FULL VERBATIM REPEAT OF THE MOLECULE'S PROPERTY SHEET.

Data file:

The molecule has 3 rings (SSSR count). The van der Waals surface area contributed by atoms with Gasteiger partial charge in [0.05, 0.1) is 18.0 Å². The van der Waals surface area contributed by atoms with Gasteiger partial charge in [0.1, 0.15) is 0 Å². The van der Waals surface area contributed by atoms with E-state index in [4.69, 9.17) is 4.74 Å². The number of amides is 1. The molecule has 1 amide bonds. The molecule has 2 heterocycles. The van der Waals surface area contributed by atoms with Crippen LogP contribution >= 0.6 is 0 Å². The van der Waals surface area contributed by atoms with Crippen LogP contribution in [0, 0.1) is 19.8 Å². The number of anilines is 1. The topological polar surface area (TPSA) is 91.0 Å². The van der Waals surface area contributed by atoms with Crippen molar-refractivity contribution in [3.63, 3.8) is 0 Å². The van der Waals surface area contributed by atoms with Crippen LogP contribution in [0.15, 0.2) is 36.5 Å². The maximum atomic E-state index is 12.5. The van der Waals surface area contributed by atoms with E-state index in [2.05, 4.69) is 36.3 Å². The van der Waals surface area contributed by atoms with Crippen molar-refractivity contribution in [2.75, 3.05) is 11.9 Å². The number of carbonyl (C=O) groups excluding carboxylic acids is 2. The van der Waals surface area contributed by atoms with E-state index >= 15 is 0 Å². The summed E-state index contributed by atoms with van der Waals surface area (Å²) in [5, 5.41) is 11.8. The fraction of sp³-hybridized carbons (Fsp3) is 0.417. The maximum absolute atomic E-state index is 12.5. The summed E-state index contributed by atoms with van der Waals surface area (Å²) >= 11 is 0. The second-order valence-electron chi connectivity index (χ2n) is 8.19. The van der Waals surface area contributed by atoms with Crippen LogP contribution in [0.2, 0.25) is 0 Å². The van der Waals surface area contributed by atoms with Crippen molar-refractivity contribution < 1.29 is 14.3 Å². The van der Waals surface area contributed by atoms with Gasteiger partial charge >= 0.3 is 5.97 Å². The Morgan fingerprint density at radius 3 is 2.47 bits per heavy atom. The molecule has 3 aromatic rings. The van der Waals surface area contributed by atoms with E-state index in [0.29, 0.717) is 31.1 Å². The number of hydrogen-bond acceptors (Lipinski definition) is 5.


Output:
The molecule has 3 rings (SSSR count). The van der Waals surface area contributed by atoms with Gasteiger partial charge in [0.05, 0.1) is 18.0 Å². The van der Waals surface area contributed by atoms with Gasteiger partial charge in [0.1, 0.15) is 0 Å². The van der Waals surface area contributed by atoms with E-state index in [4.69, 9.17) is 4.74 Å². The number of amides is 1. The molecule has 1 amide bonds. The molecule has 2 heterocycles. The van der Waals surface area contributed by atoms with Crippen LogP contribution >= 0.6 is 0 Å². The van der Waals surface area contributed by atoms with Crippen LogP contribution in [0, 0.1) is 19.8 Å². The number of anilines is 1. The topological polar surface area (TPSA) is 91.0 Å². The van der Waals surface area contributed by atoms with Crippen molar-refractivity contribution in [3.63, 3.8) is 0 Å². The van der Waals surface area contributed by atoms with Crippen LogP contribution in [0.15, 0.2) is 36.5 Å². The maximum atomic E-state index is 12.5. The van der Waals surface area contributed by atoms with E-state index in [2.05, 4.69) is 36.3 Å². The van der Waals surface area contributed by atoms with Crippen molar-refractivity contribution in [2.75, 3.05) is 11.9 Å². The number of carbonyl (C=O) groups excluding carboxylic acids is 2. The van der Waals surface area contributed by atoms with E-state index >= 15 is 0 Å². The summed E-state index contributed by atoms with van der Waals surface area (Å²) in [5, 5.41) is 11.8. The fraction of sp³-hybridized carbons (Fsp3) is 0.417. The maximum absolute atomic E-state index is 12.5. The summed E-state index contributed by atoms with van der Waals surface area (Å²) >= 11 is 0. The second-order valence-electron chi connectivity index (χ2n) is 8.19. The van der Waals surface area contributed by atoms with Crippen LogP contribution in [0.2, 0.25) is 0 Å². The van der Waals surface area contributed by atoms with Crippen molar-refractivity contribution < 1.29 is 14.3 Å². The van der Waals surface area contributed by atoms with Gasteiger partial charge >= 0.3 is 5.97 Å². The Morgan fingerprint density at radius 3 is 2.47 bits per heavy atom. The molecule has 3 aromatic rings. The van der Waals surface area contributed by atoms with E-state index in [0.29, 0.717) is 31.1 Å². The number of hydrogen-bond acceptors (Lipinski definition) is 5.